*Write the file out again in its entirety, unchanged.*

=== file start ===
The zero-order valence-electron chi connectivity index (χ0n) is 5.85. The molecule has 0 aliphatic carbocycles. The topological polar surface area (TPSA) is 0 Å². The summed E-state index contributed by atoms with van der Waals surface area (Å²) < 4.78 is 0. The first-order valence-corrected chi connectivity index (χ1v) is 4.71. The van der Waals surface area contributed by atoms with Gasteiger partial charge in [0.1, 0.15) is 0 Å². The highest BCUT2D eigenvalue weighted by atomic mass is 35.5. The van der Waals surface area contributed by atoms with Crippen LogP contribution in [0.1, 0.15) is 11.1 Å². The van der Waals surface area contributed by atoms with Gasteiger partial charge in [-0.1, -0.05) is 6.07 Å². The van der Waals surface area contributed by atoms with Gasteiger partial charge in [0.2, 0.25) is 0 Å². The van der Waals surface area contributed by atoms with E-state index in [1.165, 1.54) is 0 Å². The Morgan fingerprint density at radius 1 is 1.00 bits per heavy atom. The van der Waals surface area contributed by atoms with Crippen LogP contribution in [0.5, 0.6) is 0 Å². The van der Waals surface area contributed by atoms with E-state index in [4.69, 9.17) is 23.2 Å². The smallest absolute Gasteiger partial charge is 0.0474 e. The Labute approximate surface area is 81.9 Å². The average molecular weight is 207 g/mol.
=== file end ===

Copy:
The zero-order valence-electron chi connectivity index (χ0n) is 5.85. The molecule has 0 aliphatic carbocycles. The topological polar surface area (TPSA) is 0 Å². The summed E-state index contributed by atoms with van der Waals surface area (Å²) < 4.78 is 0. The first-order valence-corrected chi connectivity index (χ1v) is 4.71. The van der Waals surface area contributed by atoms with Gasteiger partial charge in [0.1, 0.15) is 0 Å². The highest BCUT2D eigenvalue weighted by atomic mass is 35.5. The van der Waals surface area contributed by atoms with Crippen LogP contribution in [0.1, 0.15) is 11.1 Å². The van der Waals surface area contributed by atoms with Gasteiger partial charge in [-0.1, -0.05) is 6.07 Å². The van der Waals surface area contributed by atoms with Gasteiger partial charge in [0.2, 0.25) is 0 Å². The van der Waals surface area contributed by atoms with E-state index in [1.165, 1.54) is 0 Å². The Morgan fingerprint density at radius 1 is 1.00 bits per heavy atom. The van der Waals surface area contributed by atoms with Crippen LogP contribution in [0.5, 0.6) is 0 Å². The van der Waals surface area contributed by atoms with E-state index in [4.69, 9.17) is 23.2 Å². The smallest absolute Gasteiger partial charge is 0.0474 e. The Labute approximate surface area is 81.9 Å². The average molecular weight is 207 g/mol.